Thinking of Starting an Anonymous Science Blog? Five Reasons to Think Again

August 17, 2007

You can find them in nearly every scientific discipline: the anonymous science blog. For a variety of reasons, their authors have decided not to reveal their identities, as is their right. Styles range from the absolutely analytical to the cynically sarcastic.

I have nothing against anonymous science blogs. Some of the most interesting writing I've seen has been posted to them. But I do have some reasons why you might want to think twice before starting one.

  1. If you're writing about anything remotely interesting, you will be identified sooner or later. Have you ever attended a scientific meeting and noticed how many perfect strangers you meet who know someone you know? Scientific disciplines are very small worlds. Not only that, but Google is a frighteningly powerful tool to find obscure information. If one of your colleagues stumbles onto your blog, chances are excellent they will be able to identify you if they're determined.
  2. Owning your content keeps you sane. Have you ever noticed how otherwise considerate people can be very inconsiderate drivers? There's something about anonymity that brings out the worst in people. Connecting your name with what you write forces you to carefully consider what you're doing. And that's a good thing. You're going to be identified anyway (see above), so you might as well write like it from the start.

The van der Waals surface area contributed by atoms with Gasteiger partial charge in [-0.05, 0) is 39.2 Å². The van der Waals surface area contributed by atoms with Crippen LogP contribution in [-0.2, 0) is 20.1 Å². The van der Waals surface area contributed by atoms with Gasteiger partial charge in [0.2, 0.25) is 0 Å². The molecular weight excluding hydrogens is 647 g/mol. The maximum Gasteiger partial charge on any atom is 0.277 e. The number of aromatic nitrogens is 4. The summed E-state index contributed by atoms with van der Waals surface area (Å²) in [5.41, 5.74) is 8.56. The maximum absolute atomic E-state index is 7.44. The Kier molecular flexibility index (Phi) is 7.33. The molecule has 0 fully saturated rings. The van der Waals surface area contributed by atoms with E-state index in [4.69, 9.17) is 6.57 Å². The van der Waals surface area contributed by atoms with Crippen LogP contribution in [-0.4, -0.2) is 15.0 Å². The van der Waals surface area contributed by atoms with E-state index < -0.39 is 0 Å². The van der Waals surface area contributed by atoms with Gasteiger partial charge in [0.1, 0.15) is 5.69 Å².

3. Consider your motive. What's the real reason you're writing under a pseudonym? Is it to be able to vent without consequence? To avoid upsetting your boss? Wanting to avoid colleague reactions or embarrassment? Uncertainty as to whether you're "allowed?" Do you worry about writing something that a future employer might not like, thus endangering you chances of getting a job? Going back to Point 1 above, you will be identified eventually. When that happens, will you be prepared to face the music?
  4. Your current employer has rights. If you're working in industry, you've signed an agreement that gives your employer rights to your ideas and inventions. If you're in academics, your advisor probably doesn't want you disclosing the details of cutting-edge research. The immediacy and reach of blogging will turn scientific publication on its head; these are merely previews of the issues that lie ahead. When in doubt, ask before blogging.
  5. It's a new form of scientific publication. Would you want to be an anonymous author on your scientific publications? Of course not. Every scientist is a businessperson, whether they like the idea or not. The business model is simple: trade your scientific reputation for money in the form of grants, salaries, bonuses, and job opportunities. Publication is the currency of scientific business. Blog-like scientific writing is simply its newest incarnation.

Own your content. The career you help (or save) may be your own.

image credit: flyzipper